By the foregoing construction the bow-wire C is continuous from the point of pressure on one temple to the point of pressure on the other, which when the blocks D are used for the electrical purpose hereinafter mentioned constitutes a continuous and uninterrupted circuit-wire for the electrical current and in addition is without joints, soldered or otherwise.
I prefer to make the blocks D in a single pair of glasses of different materials of opposit-e polaritiessuch as copper and zincupon one or both of which the fluids of or on the skin can act and produce an electrical current. Inasmuch as the rimless lenses A A rest upon the cheeks of the wearer, the tube B and the continuous wire C are insulated from the face of the wearer, except at the points where the blocks D press against the skin. Consequently an electrical current is created which passes through the head of the wearer from one block D to the other. These blocks may be of various sizes. The larger the bearing-surface of the blocks against the skin of the wearer the greater will be the electrical current produced. The concavity cl of said blocks retains and increases the exudation of the fluids of the skin, and thus in creases this electrical. current.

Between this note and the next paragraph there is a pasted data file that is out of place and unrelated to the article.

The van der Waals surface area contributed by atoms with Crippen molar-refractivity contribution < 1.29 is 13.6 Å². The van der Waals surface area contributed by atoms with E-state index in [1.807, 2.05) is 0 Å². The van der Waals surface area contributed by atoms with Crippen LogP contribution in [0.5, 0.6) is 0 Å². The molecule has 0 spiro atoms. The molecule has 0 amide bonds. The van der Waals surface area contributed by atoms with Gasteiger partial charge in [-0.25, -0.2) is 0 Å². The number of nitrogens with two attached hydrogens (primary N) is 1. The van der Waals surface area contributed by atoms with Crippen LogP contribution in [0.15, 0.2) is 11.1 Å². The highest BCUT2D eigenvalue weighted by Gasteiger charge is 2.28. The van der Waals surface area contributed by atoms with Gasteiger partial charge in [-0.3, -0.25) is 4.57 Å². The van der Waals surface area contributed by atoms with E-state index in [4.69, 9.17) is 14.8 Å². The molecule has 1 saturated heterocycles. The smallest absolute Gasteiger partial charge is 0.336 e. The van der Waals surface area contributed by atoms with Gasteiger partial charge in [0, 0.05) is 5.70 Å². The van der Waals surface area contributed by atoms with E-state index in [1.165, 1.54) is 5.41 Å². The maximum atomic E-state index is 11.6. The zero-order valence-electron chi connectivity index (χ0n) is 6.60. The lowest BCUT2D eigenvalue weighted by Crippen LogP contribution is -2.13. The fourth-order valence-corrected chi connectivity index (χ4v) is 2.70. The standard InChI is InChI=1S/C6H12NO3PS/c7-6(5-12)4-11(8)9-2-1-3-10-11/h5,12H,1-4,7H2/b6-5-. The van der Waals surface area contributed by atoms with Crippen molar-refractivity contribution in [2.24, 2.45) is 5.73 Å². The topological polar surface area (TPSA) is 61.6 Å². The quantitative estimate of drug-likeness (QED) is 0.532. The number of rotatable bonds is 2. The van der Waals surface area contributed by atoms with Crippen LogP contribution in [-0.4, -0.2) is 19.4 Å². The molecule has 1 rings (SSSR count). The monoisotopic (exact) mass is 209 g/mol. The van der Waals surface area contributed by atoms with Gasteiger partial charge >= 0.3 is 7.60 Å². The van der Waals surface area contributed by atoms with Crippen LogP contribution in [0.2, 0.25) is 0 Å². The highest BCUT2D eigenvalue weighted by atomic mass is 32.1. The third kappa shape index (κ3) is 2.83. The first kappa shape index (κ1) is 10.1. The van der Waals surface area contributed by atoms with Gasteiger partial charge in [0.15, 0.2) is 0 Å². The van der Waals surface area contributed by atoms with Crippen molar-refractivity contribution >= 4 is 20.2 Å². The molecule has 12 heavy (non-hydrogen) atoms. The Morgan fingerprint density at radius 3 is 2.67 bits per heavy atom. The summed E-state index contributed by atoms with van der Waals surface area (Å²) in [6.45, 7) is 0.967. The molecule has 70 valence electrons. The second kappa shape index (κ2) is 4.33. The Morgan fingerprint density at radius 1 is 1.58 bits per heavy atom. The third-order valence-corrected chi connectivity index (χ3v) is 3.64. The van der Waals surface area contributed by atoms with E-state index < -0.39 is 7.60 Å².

What I claim isv 1. In eyeglasses, the combination of a continuous spring-bow wire, revoluble blocks on the ends of said wire and adapted to be pressed against the sides of the head of the wearer by said ends, and lenses journaled on said wire, substantially as described.
2. In eyeglasses, the combination of a continuous spring bow wire, revoluble solid blocks having concave faces on the ends of said wire and adapted to be pressed against the sides of the head of the wearer by said wire, and lenses journaled on said wire, substantially as described.
3. In eyeglasses, a continuous spring-bow wire, solid blocks of material of different polarities on the ends of said bow, one or both of said blocks being adapted to be acted upon by the fluids of the skin to produce an electrical current, said blocks having concave faces, and adapted to be pressed against the sides of the head of the wearer by said wire, and lenses carried by said spring, substantially as described. a
4. In eyeglasses, the combination of a spring-bow device adapted to clamp the head of the wearer between its ends, non-compressible blocks on the ends of said bow having concave faces, and lenses carried by said bow device, substantially as described.
JAMES E. BRIGGS. Witnesses:
ANNA G. MEAGHER, O. M. PERKINS.